Abandonment issues

Joey Garcia

My girlfriend and I have been dating for two months. Everything was great at first, but now if I don’t want to do something she wants to do, she takes it personally and acts like I don’t love her. It always becomes a huge fight, and sometimes I give in, even though later I wish I’d stood my ground. I really care for this girl, but I don’t think I can take much more of this.

So the future smacked you in the kisser, and you’re ready to toss in the towel. Good for you! The notion of enduring any more bouts with your girlfriend’s ego is reason enough to exit. She’s obviously burdened with some heavy-duty abandonment issues. When your opinion opposes hers, she fears she is losing you. The resulting terror compels her to scream, threaten and sob until you give in. In the process, of course, you validate her (likely unconscious) belief that if she plays the Tasmanian devil, her wishes will become your command. But along the way, you abandon your own desires, not for the benefit of the relationship but as a Band-Aid against her wrath.

It’s important to accept that you cannot save your girlfriend from herself. She needs to work through the layers of her inner life with a competent psychotherapist. You can, however, share what you have experienced and insist that you will no longer tolerate her behavior. Tell her that when you voice your opinion about an activity, it does not mean that you don’t want to be with her. It’s simply a statement of your choice or preference and an act of self-care. Tell her that when she reacts as if she is being abandoned, it makes you want to leave her and never return. Then, if you decide to give her one more chance, explain that you will no longer accept this kind of treatment. If it happens again, even one more time, end the relationship and find someone who is capable of working through problems to change. If you don’t leave, you will be stuck in an alternating cycle of being angry at her for overreacting and then being angry at yourself for lacking a backbone.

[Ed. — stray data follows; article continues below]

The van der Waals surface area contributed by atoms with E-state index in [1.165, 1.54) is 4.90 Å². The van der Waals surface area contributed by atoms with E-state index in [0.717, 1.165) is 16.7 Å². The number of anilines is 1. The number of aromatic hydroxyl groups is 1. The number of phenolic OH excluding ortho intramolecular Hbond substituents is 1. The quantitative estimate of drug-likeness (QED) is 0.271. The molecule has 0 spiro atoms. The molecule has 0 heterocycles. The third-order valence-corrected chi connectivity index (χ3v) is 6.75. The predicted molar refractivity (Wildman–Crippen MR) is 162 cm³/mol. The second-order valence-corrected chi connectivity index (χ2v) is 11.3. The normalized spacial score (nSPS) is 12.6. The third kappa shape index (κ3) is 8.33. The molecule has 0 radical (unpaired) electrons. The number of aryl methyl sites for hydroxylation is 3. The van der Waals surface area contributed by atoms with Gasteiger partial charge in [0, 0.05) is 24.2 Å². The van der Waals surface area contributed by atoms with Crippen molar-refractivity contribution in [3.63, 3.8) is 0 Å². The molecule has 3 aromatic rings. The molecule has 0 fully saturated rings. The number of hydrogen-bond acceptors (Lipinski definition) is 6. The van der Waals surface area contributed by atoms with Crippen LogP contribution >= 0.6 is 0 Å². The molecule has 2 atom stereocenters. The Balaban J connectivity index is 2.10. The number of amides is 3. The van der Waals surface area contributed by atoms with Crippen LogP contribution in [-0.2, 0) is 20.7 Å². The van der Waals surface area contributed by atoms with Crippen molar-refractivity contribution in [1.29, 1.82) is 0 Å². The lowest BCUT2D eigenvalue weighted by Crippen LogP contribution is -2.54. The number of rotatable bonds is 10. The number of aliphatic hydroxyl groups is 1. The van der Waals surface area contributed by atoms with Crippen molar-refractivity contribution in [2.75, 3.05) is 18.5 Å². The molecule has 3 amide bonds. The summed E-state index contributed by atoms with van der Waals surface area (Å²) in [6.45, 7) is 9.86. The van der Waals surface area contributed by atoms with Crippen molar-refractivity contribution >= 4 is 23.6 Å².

My husband’s ex-wife keeps inserting herself into our life. They have been divorced for 10 years; we’ve been married for seven. She calls frequently to chat with either of us, but we honestly have no interest in keeping up a relationship with her. She just seems to use information from our conversations to keep herself in good standing with my husband’s family so she gets invited for holidays and other family celebrations. She has no family of her own, and my husband has no children with this woman. He is more tolerant of her than I am. I need some advice on how to get rid of her in a way that won’t create any family drama.

Your husband’s ex-wife discovered one of life’s rare joys—a family that loves without choosing sides—and she’s not ready to let go. Instead of trying to hatch schemes to banish her into the wilderness of solo holidays, why not accept her as kin? After all, if you like the song “We Are Family,” here’s an opportunity to live it. By your own admission, she happily chats with you or your husband, so she has no interest in behaving badly behind your back. If her check-ins disturb you, keep the calls short and pleasant. Let her build stronger relationships with others in the family instead. She’s clearly not a threat, so don’t talk yourself into believing she is taking your place in the family. Trust your own uniqueness.

Meditation of the week
“I have no future / I have no past / I don’t know where I am / I have arrived there at last,” wrote Gerald Rosen in what he called “My Little Zen Poem.” Are you living in the present moment?

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